Fun with technical trend forecasting

There are a number of really cheap, really small System-on-Chip (SoC) processor powered computer boards running Linux or Android coming on the market. These are dropping down to the $25 range (for a version of the Raspberry Pi) and while the models available today may not have all the performance desired for running PC applications on them, such as a web browser, it will only take a generation or two of Moores Law for them to have all the performance wanted and at this level of price point. These boards have connections to run displays, accept SD memory cards, support USB peripherals like Wifi dongles, cameras, mice and keyboards, and output audio.

What will the widespread availability of cheap, tiny, powerful, networked computers mean? Well, for one I think it’s very good news for robotics. So far, one of the cheaper ways to get a decent amount of processing and wireless connectivity onto a robot is to use a standard laptop or netbook and many robots have adopted this method. A more recent approach has been to leverage smart phones as the wirelessly connected brains of a robot. These are both great approaches but are still in the $300 plus category, which is too much for truly inexpensive and accessible robots, say for children and games. From now, and over the next few years, these new computer boards will make a fantastic processor brain for small inexpensive robots and will support common Linux and Android development tool chains.

Another idea for such computer boards is to use as a wireless computer plugged into your TV’s HDMI input jack. They can bring Internet content and natural user interface interactive controls such as voice, gesture and more to the TV without needing any set top box to take up shelf space.

They will also become cheap enough to embed into many appliances and home systems supporting Internet connectivity and bringing on the Internet of Things.

I think these are a good sign of what’s to come as general purpose computers become so small, cheap, low power and performant that they become ubiquitous and therefor fade in to the background of our lives. Eventually we will simply expect most of the objects we interact with to have computational elements and Internet connectivity.

Example small computer boards:

$25-$35 for Raspberry Pi A or B:

$49 for the forthcoming APC 8750:

~$80 for MK802:–wholesalers.html

<$100 for the forthcoming Valueplus Tizzbird N1:

<$150 for the forthcoming and really interesting Rascal from Rascal Micro:

Is the Raspberry Pi an ideal DIY robot processor board?

The Rasberry Pi is receiving more public attention than almost any other computer release I can think of. A lot of the excitement is about the ultra low cost (only $35 for the more expensive B board) and all the great stuff you get for the money.

Other than a mention or two by the Raspberry Pi creators I haven’t yet seen a discussion of its potential benefits for DIY robotics – and that’s puzzling as it would seem a great option.

The Raspberry Pi falls in the Single Board Computer (SBC) bucket and is not a traditional microcontroller board. This means you don’t get onboard analog to digital converters (ADCs) or a whole lot of general purpose IO pins (GPIOs). You do get 8 GPIO pins plus a few dedicated communication interface pins which should be plenty with an optional expansion board. You also get a 700MHz ARM processor and all the standard computer connectivity options like Ethernet (on the B board), 2 x USB 2.0, HDMI for HD video & audio, composite video, audio jack, and SD Card for the Linux OS and application code which is all really great for putting a DIY robot together – much more than the typical microcontroller¬†board.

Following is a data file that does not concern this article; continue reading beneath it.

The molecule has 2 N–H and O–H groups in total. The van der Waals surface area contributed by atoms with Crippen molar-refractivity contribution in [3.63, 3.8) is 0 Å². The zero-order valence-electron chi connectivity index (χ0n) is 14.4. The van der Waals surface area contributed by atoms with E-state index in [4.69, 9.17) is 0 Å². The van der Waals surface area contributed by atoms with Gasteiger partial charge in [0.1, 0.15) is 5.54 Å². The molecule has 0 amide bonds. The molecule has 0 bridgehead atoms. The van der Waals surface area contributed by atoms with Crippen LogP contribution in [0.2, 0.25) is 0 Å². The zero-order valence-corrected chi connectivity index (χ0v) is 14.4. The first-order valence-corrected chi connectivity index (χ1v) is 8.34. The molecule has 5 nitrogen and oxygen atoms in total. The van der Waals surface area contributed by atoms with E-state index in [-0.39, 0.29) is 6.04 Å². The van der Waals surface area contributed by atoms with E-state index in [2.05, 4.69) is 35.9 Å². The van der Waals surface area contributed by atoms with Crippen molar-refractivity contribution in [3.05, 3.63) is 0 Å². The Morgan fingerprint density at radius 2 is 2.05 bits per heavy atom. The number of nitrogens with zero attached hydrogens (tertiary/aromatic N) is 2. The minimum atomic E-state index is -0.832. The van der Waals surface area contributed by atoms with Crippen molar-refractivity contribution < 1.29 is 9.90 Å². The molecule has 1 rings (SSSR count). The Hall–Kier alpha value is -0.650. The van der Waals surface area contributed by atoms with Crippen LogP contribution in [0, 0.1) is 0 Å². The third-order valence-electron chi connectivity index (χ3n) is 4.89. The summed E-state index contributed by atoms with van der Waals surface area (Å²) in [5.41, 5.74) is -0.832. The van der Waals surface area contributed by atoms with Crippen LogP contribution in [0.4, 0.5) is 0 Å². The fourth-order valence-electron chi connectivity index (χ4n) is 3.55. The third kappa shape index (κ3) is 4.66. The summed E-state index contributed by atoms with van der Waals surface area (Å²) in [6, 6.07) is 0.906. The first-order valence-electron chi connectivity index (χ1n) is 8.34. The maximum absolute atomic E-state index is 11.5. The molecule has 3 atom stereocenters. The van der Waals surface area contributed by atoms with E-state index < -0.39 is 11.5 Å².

The GPU/graphics capability of the System On Chip (SoC) ARM processor is well beyond that required for most robots, but maybe there’s an avenue here for some cool augmented reality effects on a live video feed from the robot!

Power draw of the board is mentioned as a very respectable 2 watts or less – again a great spec for mobile DIY robots.

What major additions does it need to support a robot?
- It needs to be fed power through a micro-usb cable, and apparently an easy way to do this is to hack an inexpensive cell phone charger cable.

- It needs a Wi-Fi USB adaptor, of which dozens are available for anywhere from approximately $14 and up. The supported Tenda USB 11n adapter is approx. $20 on

- It needs a USB Camera of which their are hundreds of options, but auto focus is a desired feature. The Hercules DualPix Infinite Webcam seems a good low cost contender at $35, and the Microsoft LifeCam Webcams at $35 to $50 are a reasonable choice & are reported to support Linux through the Linux UVC driver.

- It needs a motor control board, and several groups are working on producing them for the Raspberry Pi, including the GertBoard shown here. No price or availability info is up for the GertBoard just yet,but a solution will be available soon.

With your chassis of choice and these few additional parts you should have a powerful, almost plug together basic robot for something on the order of $150 – $200 plus tax/S&H, and of course plus a fully outfitted chassis with motors, gearboxes, wheels/tracks, and battery. Examples of good ones are the Surveyor SRV1 chassis from osbots ($185), or the Dagu Wild Thumper 4WD All-Terrain chassis ($215) but there are many cheaper options. The total for a robot built this way should be on the order of $350-400 plus tax,S&H. Not bad for a really solid robot hardware platform.

Raspberry Pi model B

Raspberry Pi model B